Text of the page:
During his childhood, Spray saw his grandmother cope with several transient ischemic attacks, or ‘mini-strokes.’ Each time one occurred, she would exhibit signs of Broca’s aphasia – a form of aphasia where people can understand language but they are unable to produce it. After a few days or weeks, the disorder would fade away.
“Having a first-hand experience with this form of life-changing disorder at an early age made me want to pursue a career in medicine, or some area of healthcare,” said Spray.
However, a few negative experiences with high school teachers led him to believe he wasn’t cut out for medical practice. He experimented with four other college majors including music education, accounting, psychology and music therapy, before finding a subject that spoke to him. It wasn’t until Spray enrolled in an introductory course on speech pathology and audiology taught by Dr. Helen Sharp at Western Michigan University, that he found his calling.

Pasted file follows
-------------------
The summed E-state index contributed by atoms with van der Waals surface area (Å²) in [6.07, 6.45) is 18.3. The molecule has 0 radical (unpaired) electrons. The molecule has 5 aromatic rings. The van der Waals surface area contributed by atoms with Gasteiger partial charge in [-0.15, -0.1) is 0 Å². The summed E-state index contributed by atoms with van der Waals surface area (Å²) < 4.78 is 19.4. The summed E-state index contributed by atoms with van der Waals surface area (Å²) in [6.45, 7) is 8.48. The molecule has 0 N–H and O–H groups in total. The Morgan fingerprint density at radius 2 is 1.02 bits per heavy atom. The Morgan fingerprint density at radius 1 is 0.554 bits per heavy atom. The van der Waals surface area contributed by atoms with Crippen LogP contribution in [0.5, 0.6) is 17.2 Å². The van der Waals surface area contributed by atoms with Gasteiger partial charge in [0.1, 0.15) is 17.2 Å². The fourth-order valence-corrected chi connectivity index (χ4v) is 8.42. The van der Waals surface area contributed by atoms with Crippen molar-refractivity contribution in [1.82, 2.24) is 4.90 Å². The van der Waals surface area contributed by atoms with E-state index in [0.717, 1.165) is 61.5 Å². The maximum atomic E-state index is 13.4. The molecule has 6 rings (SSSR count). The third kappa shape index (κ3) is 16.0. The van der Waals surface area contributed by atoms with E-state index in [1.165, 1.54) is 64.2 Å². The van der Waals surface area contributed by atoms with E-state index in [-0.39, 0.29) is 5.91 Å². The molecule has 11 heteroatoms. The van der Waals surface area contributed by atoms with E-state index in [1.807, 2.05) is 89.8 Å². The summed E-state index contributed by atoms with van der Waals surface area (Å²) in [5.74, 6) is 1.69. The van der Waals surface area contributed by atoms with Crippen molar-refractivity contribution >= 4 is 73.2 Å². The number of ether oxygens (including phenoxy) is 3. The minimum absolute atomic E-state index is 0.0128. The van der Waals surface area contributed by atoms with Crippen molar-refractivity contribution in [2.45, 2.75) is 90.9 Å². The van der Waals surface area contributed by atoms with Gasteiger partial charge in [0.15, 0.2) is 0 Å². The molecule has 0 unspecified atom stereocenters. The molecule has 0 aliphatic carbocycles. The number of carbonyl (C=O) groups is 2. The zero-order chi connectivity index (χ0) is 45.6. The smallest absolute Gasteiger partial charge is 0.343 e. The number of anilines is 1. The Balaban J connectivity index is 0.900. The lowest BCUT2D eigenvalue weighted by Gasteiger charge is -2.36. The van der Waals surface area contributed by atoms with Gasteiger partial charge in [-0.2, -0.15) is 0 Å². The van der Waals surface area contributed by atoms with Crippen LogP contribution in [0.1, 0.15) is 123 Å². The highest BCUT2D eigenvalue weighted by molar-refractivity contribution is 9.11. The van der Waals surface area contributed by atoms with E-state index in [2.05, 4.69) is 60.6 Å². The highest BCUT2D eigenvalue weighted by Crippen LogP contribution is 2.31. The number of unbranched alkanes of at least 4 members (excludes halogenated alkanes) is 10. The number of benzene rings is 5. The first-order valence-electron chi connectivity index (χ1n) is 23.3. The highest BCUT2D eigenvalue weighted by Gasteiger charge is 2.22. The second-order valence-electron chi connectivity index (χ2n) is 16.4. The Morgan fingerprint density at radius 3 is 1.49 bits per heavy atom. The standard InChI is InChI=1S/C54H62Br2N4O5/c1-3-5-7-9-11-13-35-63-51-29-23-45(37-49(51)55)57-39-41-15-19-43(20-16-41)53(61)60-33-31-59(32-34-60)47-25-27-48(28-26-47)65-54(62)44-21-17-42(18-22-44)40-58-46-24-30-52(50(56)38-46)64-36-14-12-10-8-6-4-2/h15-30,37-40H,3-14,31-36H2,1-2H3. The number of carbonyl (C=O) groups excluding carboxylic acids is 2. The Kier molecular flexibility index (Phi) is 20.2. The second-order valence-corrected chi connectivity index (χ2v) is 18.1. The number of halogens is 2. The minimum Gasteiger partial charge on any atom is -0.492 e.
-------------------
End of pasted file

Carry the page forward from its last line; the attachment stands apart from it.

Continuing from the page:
“I realized that I wanted to become a speech-language pathologist because everything was directly related to healthcare, and the communication disorders I had become familiar with through my grandmother’s strokes,” said Spray. “It also provided detailed information about the evaluation and treatment of swallowing disorders (dysphagia), which affects people with amyotrophic lateral sclerosis, which my uncle had while I was growing up.”
A Turning Point in Life and Practice
Spray went on to earn his M.A. in Communicative Sciences and Disorders from MSU’s College of Communication Arts and Sciences. He had been accepted into the CSD Ph.D. program, and was working to complete a clinical fellowship and earn a certificate of clinical competence (CCC) in speech-language pathology.